Hand-in-hand through the finish | VailDaily.com

Hand-in-hand through the finish

Shauna Farnell
Preston Utley/Vail Daily Teams Nike ACG/Balance Bar (red undershirts) and Nike/Beaver Creek (blue undershirts) finished the sixh hour Adventure Race in unison for the win Sunday at Beaver Creek. They are, from left, Michael Tobin, Ian Adamson, Dan Weiland, Sari Chwalk, Rebecca Hodgetts and Jay Henry. They finished in 7 hours, 45 minutes and 28 seconds.

BEAVER CREEK – The best way to condition for adventure racing is getting used to the possibility of the race coming to a grinding halt.It often doesn’t matter if racers hammer as hard as they can on their mountain bikes for 25 miles, try to maintain a jog for the 25 miles of trekking and paddle their arms off for the river section. Because if they get lost or can’t find a control point, their race – the win anyway – can just slip away.In the case of the Beaver Creek Nike 6-Hour Adventure Race Sunday, the win didn’t slip away, but two teams ended up sharing it.The six-hour race went a little long.Team Nike/Beaver Creek – Rebecca Hodgetts, Jay Henry and Dan Weiland – and Team Nike ACG/Balance Bar – Ian Adamson, Sari Chwalk and Michael Tobin – crossed the finish line arm-in-arm in 7 hours, 45 minutes and 28 seconds. They were then given a 30-minute penalty for not finding checkpoint No. 18, which was inaccurately marked on the map.”There was a checkpoint that wasn’t there,” said Henry, who didn’t appear to be daunted from the aftermath of his third-place finish in Saturday’s Ultra 100 mountain bike race. “The kite had disappeared. The race came to a bit of a halt there.”Halt? There’s no halting in racing. Is there?

“You do have to modify your outlook. It’s a different type of competitiveness,” said Chwalk, whose legs, like other racers’, were scraped purple from bushwhacking. “You have to realize it might be better to stop for three minutes and take a better look at the map than just go for it, which is really tempting.”The race began with a prologue, followed by a biking-trekking-biking section and a zip-line ropes course section near Beano’s Cabin. Racers then rode to Arrowhead for another map and compass segment and back into Beaver Creek for a welcomed ride up the chairlift with their bikes. From there, racers rode down through Rose Pedal and Paulie’s Plunge to the Eagle River, where they paddled on air mattresses for about a mile before bushwhacking up and over the ridge east of Beaver Creek and back into Beaver Creek Village. There were 23 checkpoints in all, and when the leading team didn’t cross the finish line after about six hours, race organizers began to get concerned that one of the checkpoints had blown away.”The orienteering part was the longest,” said Hodgetts. “We just had trouble finding a couple points.”By the time the two Nike teams reached checkpoint No. 18, Hodgetts’ team had a 10-minute lead, but both teams agreed – with something akin to a six-pack handshake – that they would cross the finish line together.”They were very gracious,” said Adamson. “We were coming together a lot with Nike/Beaver Creek, but we had very different choices. We’d lose each other for an hour, then come together again. We’re all compromising in some way, but we all work together well. With the two teams together, it’s very useful to work with other teams rather than against them, because in the navigation sections, six pairs of eyes see a whole lot more.”Splitting the jackpotThus, the $4,500 first-place prize purse and the $3,000 second-place purse were combined and split six ways between members of the two teams.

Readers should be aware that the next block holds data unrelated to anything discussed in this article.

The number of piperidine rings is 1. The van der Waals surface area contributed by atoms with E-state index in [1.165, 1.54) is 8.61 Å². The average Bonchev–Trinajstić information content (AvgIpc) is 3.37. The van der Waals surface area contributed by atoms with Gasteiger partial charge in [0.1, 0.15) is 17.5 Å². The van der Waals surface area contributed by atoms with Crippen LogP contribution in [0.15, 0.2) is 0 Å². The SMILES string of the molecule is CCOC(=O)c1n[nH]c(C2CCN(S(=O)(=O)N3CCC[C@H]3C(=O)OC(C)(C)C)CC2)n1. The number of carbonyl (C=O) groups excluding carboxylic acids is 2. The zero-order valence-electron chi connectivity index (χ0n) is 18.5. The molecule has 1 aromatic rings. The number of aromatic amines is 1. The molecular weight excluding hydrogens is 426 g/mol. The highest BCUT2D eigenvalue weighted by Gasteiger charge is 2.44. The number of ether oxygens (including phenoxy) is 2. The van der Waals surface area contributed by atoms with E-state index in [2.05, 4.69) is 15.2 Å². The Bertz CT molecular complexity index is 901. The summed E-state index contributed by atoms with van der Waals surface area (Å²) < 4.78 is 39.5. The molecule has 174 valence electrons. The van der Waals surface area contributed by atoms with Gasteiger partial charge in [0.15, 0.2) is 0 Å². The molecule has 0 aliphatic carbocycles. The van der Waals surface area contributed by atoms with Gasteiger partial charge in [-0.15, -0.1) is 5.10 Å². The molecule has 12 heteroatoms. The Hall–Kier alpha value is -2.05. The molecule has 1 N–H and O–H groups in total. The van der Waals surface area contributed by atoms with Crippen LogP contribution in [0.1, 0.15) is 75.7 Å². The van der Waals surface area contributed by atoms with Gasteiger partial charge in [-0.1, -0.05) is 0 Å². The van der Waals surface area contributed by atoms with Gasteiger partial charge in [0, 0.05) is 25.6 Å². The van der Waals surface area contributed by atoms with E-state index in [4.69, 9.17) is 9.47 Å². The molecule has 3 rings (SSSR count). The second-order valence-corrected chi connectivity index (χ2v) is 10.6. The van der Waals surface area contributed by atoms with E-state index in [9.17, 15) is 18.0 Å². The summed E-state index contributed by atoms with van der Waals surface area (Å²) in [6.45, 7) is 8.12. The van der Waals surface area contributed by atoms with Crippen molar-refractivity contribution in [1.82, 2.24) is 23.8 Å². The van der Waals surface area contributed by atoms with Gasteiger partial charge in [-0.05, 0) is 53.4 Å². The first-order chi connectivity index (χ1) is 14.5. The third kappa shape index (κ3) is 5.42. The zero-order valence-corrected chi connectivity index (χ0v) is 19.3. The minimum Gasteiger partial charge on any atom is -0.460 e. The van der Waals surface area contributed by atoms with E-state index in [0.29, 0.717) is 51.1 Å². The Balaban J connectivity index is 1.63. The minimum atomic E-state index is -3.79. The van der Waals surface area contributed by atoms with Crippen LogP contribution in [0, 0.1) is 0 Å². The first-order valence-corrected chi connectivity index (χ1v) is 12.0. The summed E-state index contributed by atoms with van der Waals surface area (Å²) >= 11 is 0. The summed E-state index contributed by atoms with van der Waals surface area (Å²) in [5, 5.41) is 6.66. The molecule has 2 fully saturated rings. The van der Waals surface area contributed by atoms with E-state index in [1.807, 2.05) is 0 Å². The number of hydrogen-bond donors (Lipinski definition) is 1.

For adventure racers accustom to the high-speed nature of almost any other kind of race, there is always a point of mental checking when checkpoints can’t be found in an adventure race.”It’s the most frustrating thing,” Henry said. “In a mountain bike race, if you pass somebody and you’re riding well, you won’t ever see them again. In an adventure race, you can be going twice the speed and come across teams that just took a better route. It’s frustrating when it goes poorly, but it’s great when you get it right.”On Sunday, getting it right took more than one group’s effort.”It’s not a marked course, so you really have to pay attention and pace yourself,” Chwalk said. “We made one mistake where we made a turn and we thought we knew where we were, but it was a 10-minute mistake. It was fun to finish with these guys. They had some time on us. Checkpoint 18 just wasn’t there. And an extra three sets of eyes looking for the checkpoints and looking at the maps are helpful.”Team Protech/High Gear/Training RX – Travis Macy, Dave Mackey and Danelle Ballengee – came in about 20 minutes after the Nike teams to take third place Sunday and were followed by Tokyo Joes/Go-Lite (Dave Wiens, Monique Merrill and Pete Swenson) in fourth and Go-Lite/Timberland Sprint (Chris Boyd, Jodi Kiefer and Keith Bushaw) in fifth.Sprint race results

All-female team1. Team Totally O.C. All-male team1. The FirefightersCo-ed1. Hug it Out2. Trailripper3. What’s for Brunch?

Family1. TNT We are Dynamite2. Team Incline3. What Just Happened?Sports Writer Shauna Farnell can be reached at 949-0555, ext. 610, or sfarnell@vaildaily.com.Vail, Colorado

Support Local Journalism